We designed an Edje-like (EDC-like) declarative language to describe the configuration data to be stored (and retrieved). Its composed by data items, each bound to some type. Items are grouped in pages, that can group other pages themselves. We called these files EPC (Elementary Prefs Data Collections), since they can store one or more pages of items. Here is a valid EPC file:


collection
{
   page
   {
      name: "main";
      version: 1;
      title: "Preferences Widget";
      subtitle: "Test Application";
      widget: "elm/vertical_box";

      items {
         item {
            name: "age";
            type: INT;
            label: "Your age:";
            editable: 1;

            int {
               default: 18;
               min: 0;
               max: 150;
            }
         }

         item {
            name: "save";
            type: SAVE;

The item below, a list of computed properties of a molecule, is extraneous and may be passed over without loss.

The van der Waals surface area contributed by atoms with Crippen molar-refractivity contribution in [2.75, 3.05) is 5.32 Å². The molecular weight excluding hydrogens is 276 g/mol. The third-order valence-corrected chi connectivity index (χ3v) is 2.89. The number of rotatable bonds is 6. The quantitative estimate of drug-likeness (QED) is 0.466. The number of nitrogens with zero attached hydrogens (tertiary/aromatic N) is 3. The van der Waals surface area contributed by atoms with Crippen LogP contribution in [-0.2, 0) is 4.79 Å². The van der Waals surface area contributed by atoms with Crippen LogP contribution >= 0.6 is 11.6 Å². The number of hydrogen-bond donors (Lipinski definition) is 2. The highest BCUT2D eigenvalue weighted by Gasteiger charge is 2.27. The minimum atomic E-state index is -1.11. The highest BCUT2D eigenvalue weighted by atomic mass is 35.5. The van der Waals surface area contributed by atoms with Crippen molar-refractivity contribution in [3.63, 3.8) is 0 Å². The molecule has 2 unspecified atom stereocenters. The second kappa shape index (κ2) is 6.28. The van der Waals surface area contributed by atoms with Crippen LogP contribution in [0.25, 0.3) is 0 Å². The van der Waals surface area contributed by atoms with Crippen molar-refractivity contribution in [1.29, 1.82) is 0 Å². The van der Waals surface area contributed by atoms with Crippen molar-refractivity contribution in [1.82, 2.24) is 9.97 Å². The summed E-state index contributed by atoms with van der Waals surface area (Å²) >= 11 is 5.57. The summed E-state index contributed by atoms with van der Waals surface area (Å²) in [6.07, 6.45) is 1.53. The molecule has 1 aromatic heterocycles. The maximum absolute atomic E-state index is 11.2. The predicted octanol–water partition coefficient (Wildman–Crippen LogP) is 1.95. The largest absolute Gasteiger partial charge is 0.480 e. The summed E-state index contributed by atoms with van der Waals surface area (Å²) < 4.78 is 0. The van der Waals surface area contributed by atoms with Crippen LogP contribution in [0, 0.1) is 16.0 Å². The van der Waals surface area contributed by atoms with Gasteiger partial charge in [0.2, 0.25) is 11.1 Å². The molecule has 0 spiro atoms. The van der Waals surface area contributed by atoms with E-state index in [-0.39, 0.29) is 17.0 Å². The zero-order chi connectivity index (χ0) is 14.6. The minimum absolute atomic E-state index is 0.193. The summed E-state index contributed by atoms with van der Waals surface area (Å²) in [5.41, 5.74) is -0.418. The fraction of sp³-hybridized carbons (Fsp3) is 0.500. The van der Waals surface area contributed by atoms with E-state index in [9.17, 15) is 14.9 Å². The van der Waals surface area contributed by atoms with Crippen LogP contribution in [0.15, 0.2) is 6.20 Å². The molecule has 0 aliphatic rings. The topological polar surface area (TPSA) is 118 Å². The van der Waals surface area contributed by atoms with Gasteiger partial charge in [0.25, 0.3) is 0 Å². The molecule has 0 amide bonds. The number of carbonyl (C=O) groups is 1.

label: "Save";
         }

         item {
            name: "reset";
            type: RESET;
            label: "Reset";
         }

         item {
            name: "subp1";
            type: PAGE;
            label: "Sub Page 1";
            source: "subp";
         }

         item {
            name: "subp2";
            type: PAGE;
            label: "Sub Page 2";
            source: "subp";
         }
      }
   }

   page {
      name: "subp";
      widget: "elm/vertical_frame";

      items {
         item {
            name: "subint1";
            label: "Sub Int 1";
            type: INT;

            int {
               min: 0;
               max: 100;
            }
         }

         item {
            name: "subint2";
            label: "Sub Int 2";
            type: INT;

            int {
               min: 0;
               max: 100;
            }
         }

         item {
            name: "subsubpage";
            type: PAGE;
            label: "A Sub Sub Page";
            source: "inner";
         }
      }
   }

   page {
      name: "inner";
      widget: "elm/horizontal_box";

      items {
         item {
            name: "subfloat1";
            label: "A Sub Float 1";